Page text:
April 11, 2016 |
Community lawyers are challenging the Federal Government’s commitment to ending family violence as fears mount that the 2016 Budget will fail to reverse cuts to community legal centres that form the backbone of its proposed national intervention order scheme.
The national scheme being developed through COAG will mean that women obtaining an intervention order in one State or Territory will be protected by that order anywhere in Australia.
‘We need to be clear that we are not talking about legal aid here, which primarily helps respondents (perpetrators); we are talking about community legal centres helping women and children seriously at risk of abuse, injury and death,’ said Dr Chris Atmore, senior policy adviser with the Federation of Community Legal Centres, today.
‘The Federal Government’s rhetoric on family violence is contradicted by the reality that it continues to lock in a 30 per cent national cut to community legal centres for whom a major and growing focus is helping women secure intervention orders through the courts. The Federal Government cut risks seriously undermining an otherwise sensible commitment to a national scheme.’
Dr Atmore said the recent report of Victoria’s Royal Commission into Family Violence gave further impetus and direction for an effective national family violence response, and had clear implications for Federal funding of community legal centres in the May Budget.
In July 2017, national community legal centre funding will drop from $42.1m to just $30.1m, far less than the 2014–15 increase in Federal Government spending on its own lawyers, which climbed by $39.53m to $728m on the Federal Government’s own figures.
The Federal Government has still not responded to a September 2014 Productivity Commission report which recommended boosting funding for combined legal assistance services by $200 million a year. That recommendation is publicly supported by all State and Territory Attorneys General, who wrote to the Federal Attorney-General twice last year about the crisis in legal assistance funding.
‘On the one hand, by not increasing our funding, and instead drastically reducing it, the Federal Gov-ernment is sending Australians the message that it’s not “living within our means” to properly fund free legal help, despite clear evidence of need identified by the Productivity Commission. On the other hand, it’s acceptable to spend more than $700m a year on lawyers to protect its own legal interests.
‘Community legal centres are at the core of an effective family violence response, and they are often the victim’s first contact with the system. Community legal centres must be properly funded for this vital work.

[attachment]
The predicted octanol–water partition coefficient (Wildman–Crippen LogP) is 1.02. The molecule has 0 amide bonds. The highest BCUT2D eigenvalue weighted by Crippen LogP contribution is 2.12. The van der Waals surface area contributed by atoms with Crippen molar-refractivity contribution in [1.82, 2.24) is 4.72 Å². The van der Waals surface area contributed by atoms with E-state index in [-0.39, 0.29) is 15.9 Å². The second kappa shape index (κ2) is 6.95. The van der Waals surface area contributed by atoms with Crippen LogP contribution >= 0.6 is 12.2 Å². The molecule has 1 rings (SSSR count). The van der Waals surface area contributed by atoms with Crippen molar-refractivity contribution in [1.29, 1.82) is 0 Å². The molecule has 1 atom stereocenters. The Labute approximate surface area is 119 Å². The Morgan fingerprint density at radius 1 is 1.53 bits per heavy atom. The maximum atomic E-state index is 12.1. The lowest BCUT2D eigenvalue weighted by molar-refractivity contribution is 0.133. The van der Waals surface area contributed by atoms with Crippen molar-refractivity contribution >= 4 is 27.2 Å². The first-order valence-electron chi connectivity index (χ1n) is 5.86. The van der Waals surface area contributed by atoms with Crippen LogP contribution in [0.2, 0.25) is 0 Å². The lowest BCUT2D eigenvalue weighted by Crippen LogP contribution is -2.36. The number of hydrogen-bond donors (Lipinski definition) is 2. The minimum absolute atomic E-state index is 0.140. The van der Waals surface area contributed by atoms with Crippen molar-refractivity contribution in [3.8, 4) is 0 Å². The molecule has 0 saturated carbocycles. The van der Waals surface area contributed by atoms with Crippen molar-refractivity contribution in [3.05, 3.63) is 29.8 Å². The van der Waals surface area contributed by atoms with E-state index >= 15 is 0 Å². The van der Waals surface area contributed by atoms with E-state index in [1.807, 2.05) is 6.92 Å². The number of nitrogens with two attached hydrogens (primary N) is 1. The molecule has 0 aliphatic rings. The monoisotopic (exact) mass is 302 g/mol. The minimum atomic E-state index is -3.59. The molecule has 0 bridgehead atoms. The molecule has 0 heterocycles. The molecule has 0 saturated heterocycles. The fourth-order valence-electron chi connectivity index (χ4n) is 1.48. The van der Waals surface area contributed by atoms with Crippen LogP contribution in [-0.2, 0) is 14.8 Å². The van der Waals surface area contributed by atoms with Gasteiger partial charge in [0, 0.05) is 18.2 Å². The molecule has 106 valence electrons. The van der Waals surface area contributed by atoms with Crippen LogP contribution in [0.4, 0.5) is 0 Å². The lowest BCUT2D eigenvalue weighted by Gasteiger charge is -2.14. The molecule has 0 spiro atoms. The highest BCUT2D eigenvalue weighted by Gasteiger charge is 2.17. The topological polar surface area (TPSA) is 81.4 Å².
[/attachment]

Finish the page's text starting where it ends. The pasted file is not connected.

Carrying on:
‘We say to the Prime Minister, the Treasurer and the Attorney-General that their priorities will see women and children suffering severe harm and death.
‘Frontline workers fighting to end family violence – including the community lawyers who help women get intervention orders – and indeed all of us in the community concerned about family violence, are entitled to fully expect the Prime Minister’s “fiscal envelope” to include funding for the protection of women and children,’ Dr Atmore said.
She said last September’s funding through the Prime Minister’s Women’s Safety Package would be dwarfed by the 2017 cuts.
‘If the Federal Government denies women free help from a community lawyer, it is likely that many victims will not get the tailored, enforceable intervention order that they need to protect themselves and their children.
‘Through these cuts, the Federal Government is letting family violence perpetrators off the hook. Victims will be less likely to access lawyers to help them deal with all of the fallout from the violence in order to move on with the rest of their lives,’ Dr Atmore said.
She said the Federal Budget needed to reverse the 2017 cuts, boost community legal centre funding in line with the Productivity Commission’s recommendations, and set a clear future path towards funding legal help to keep pace with legal need.
‘The Federal Government knows what is required. The National Association of Community Legal Centres has made that very clear in a Federal Budget submission supported by all State and Territory community legal peaks, including the Federation.
‘We also need the Federal Opposition, the Australian Greens and indeed all parties and independents to clearly state where they stand on what we know is needed to better protect women and children across Australia,’ Dr Atmore concluded.
For media interview and information
Dr Chris Atmore
Senior Policy Adviser
Federation of Community Legal Centres
0425 796 434
Federation of Community Legal Centres
0488 773 535